The Library Publishing Coalition (LPC) and the International Federation of Library Associations (IFLA) Library Publishing Special Interest Group (LibPub SIG) are partnering to survey the landscape of scholarly publishing in libraries across the globe. LPC is seeking submissions for its 10th annual Library Publishing Directory. IFLA’s Library Publishing Map of the World is a first-of-its-kind online database of global library publishing initiatives. Together, we invite you to share information about your library’s scholarly publishing activities.

Libraries who fill out only the brief profile will be included only in the IFLA map. Libraries that wish to be included in the print, PDF, and EPUB Library Publishing Directory can go on to fill out the full questionnaire (20-30 minutes to complete). Get started at https://librarypublishing.org/lpdq-2023/. (If your library has had an entry in a previous edition of the Directory, you should have received an email with instructions on how to update your information. Email contact@librarypublishing.org with questions.)

Responses in English are strongly preferred; we may not be able to include responses in other languages.

The call for entries will close on Friday, February 10, 2023.

Note: The call for entries has been extended to Friday, February 24, 2023.

Thank you for joining in this great international collaboration. We look forward to your participation.

The Library Publishing Coalition Directory Committee

Karen Stoll Farrell, Indiana University – Bloomington, Chair
Jody Bailey, Emory University
Briana Knox, University of North Texas
Ryan Otto, Kansas State University
Ted Polley, Indiana University Purdue University Indianapolis
Nicholas Wojcik, University of Oklahoma

IFLA Special Interest Group on Library Publishing Subcommittee

Grace Liu (Canada)
Ann Okerson (USA)

About the Library Publishing Directory

The Library Publishing Directory is an important tool for libraries wishing to learn about this emerging field, connect with their peers, and align their practices with those of the broader community. Last year’s edition featured over 150 libraries in almost a dozen nations.

The Directory is published openly on the web in PDF, EPUB, and as an online database. It includes contact information, descriptions, and other key facts about each library’s publishing services. A print version of the Directory is also produced. The 2023 edition will be published in mid-summer 2023.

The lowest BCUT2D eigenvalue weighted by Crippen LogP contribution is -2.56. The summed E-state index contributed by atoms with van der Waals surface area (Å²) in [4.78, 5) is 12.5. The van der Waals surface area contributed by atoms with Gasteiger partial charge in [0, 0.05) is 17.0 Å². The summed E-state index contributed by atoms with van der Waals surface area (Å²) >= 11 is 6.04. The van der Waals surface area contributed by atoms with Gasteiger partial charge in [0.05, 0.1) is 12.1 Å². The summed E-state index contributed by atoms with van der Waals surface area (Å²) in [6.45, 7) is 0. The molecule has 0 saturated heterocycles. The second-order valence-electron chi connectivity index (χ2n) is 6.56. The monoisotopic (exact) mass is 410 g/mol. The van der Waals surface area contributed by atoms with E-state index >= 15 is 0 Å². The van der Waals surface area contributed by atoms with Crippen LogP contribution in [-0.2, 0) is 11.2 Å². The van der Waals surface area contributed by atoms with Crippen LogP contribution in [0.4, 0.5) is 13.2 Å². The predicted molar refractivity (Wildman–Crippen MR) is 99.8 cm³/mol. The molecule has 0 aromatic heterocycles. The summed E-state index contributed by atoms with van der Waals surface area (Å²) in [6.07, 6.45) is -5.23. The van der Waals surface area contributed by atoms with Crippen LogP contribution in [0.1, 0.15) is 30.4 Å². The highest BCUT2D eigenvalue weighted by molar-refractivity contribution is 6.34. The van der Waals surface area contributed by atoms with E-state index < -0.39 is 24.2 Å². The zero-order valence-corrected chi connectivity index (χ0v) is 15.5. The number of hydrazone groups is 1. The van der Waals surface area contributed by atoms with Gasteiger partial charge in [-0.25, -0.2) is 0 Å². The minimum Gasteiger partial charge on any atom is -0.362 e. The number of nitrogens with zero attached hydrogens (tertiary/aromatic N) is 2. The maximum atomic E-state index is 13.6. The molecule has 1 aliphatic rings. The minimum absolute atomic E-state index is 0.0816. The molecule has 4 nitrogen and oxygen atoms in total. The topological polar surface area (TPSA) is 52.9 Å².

About the IFLA Library Publishing SIG Library Publishing Map of the World

The goal of the LibPub SIG map is to document more fully the publishing activities to which IFLA’s members contribute, in order to facilitate a global community of interest and support. While in its first year the focus was on scholarly/academic library publishers, now the SIG is opening submissions to all types of library publishers: academic, public, and others.

Submissions will appear in the IFLA Library Publishing Map of the World, easily accessible by IFLA members and friends, including LPC members.

Submit an entry

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January 23, 2023

Transitions: Workflows and Deadlines: Making the Transition from Corporate to Academic Library Publishing


Transitions is an occasional series where community members reflect on the things they have learned while moving from one institution to another or one role to another. 

By Corinne Guimont, Digital Scholarship Coordinator, Virginia Tech Libraries

I have been a part of the Library Publishing community for nearly six years, all of them at Virginia Tech. Before then, however, I spent several years in corporate publishing and archives, during which time I learned a number of valuable lessons that I continue to apply to this day. In this blog, I will talk about some of those lessons and how I believe they have helped me in my career at Virginia Tech.

I received my MIS from the University of Michigan in 2015. After this I took a contract job working on eTextbooks to stay close to family in Michigan. I enjoyed the work and took to it fast. It combined the tech skills I learned in college and graduate school with project management experience I had gained from working on grant projects as a graduate student. I worked on a variety of books and subject matters and was able to see a project through in a short period of time. And yet, despite the positives of this work, I continued to have the nagging feeling that I had earned a masters degree to work in libraries and archives, so after six months in the job, when an opportunity arose to work in corporate archives, I took it.